The novel is the first of three that will fall into the Firefly universe. The second book, The Magnificent Nine isn’t due out until sometime in 2019. The third book doesn’t yet have a title or a release date, but it is believed that Tim Lebbon will be the author for that one. 

There are a couple of things you should know before diving into Big Damn Hero. Like all the graphic novel adaptations, this novel resides in a specific point in time. Big Damn Hero is set during the course of the original series. It occurs sometime after the episode ‘the Message‘, but before the conclusion of the show


Firefly: Big Damn Hero by Nancy Holder, James Lovegrove, Joss Whedon (Consulting Editor)
Firefly: Big Damn Hero by Nancy Holder, James Lovegrove, Joss Whedon (Consulting Editor)

Firefly: Big Damn Hero had big shoes to fill. Fans of the series have been desperate for any scrap they can get, but realistically that doesn’t mean that they’ll accept just anything as canon. Turning the series into a novel was likely not an easy process.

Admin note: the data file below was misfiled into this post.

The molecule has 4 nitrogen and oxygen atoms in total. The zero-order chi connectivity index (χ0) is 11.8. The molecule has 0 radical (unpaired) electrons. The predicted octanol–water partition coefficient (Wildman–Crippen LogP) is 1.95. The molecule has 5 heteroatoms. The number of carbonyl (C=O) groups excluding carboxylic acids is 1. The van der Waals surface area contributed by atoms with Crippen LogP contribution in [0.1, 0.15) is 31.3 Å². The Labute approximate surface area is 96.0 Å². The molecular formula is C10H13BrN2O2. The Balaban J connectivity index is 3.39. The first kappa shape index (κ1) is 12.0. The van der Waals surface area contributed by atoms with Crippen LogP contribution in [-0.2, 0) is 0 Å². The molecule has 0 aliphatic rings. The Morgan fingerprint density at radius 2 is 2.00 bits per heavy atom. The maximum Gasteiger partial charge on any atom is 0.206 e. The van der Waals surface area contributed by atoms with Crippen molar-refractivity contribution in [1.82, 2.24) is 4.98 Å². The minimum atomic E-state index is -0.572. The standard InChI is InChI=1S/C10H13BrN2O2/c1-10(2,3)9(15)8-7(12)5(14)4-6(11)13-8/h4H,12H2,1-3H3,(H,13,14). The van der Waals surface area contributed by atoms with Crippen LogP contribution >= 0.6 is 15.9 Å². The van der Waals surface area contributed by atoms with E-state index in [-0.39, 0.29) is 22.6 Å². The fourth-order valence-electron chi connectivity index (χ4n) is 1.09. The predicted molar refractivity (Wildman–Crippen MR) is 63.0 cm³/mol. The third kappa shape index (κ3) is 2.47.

Despite the dramatic change in medium, the characters still feel and act exactly as we’d expect them to. It’s almost like if you see the actors stepping on set once again. Maybe that’s partially wishful thinking on my part, but this tale read just like any of the episodes for me.

The characters all read the way I expected them too. This might not have been the case if I hadn’t had such a clear picture of them in my mind. Perhaps my mind filled in some of the gaps. I can’t be certain. I do think a Firefly fan would appreciate the novel more than somebody who picked it up in passing. 

Like some of the episodes but many of the graphic novels, Big Damn Hero gave us a chance to see more from the perspective of other characters. We were shown more about some characters, which is always a nice change of pace. Also, it felt like every character got a chance to have their moment, so to speak. Nobody was truly left out of the action. In that sense, it really did feel like the series all over again. 

There are a lot of perspective changes throughout the course of the novel. Mal was the main focus, naturally, but many other changes had their own chapters as well. There are also several flashbacks included. This felt similar to all of the flashbacks we were shown about the battle of Serenity Valley, so it felt appropriate in many ways.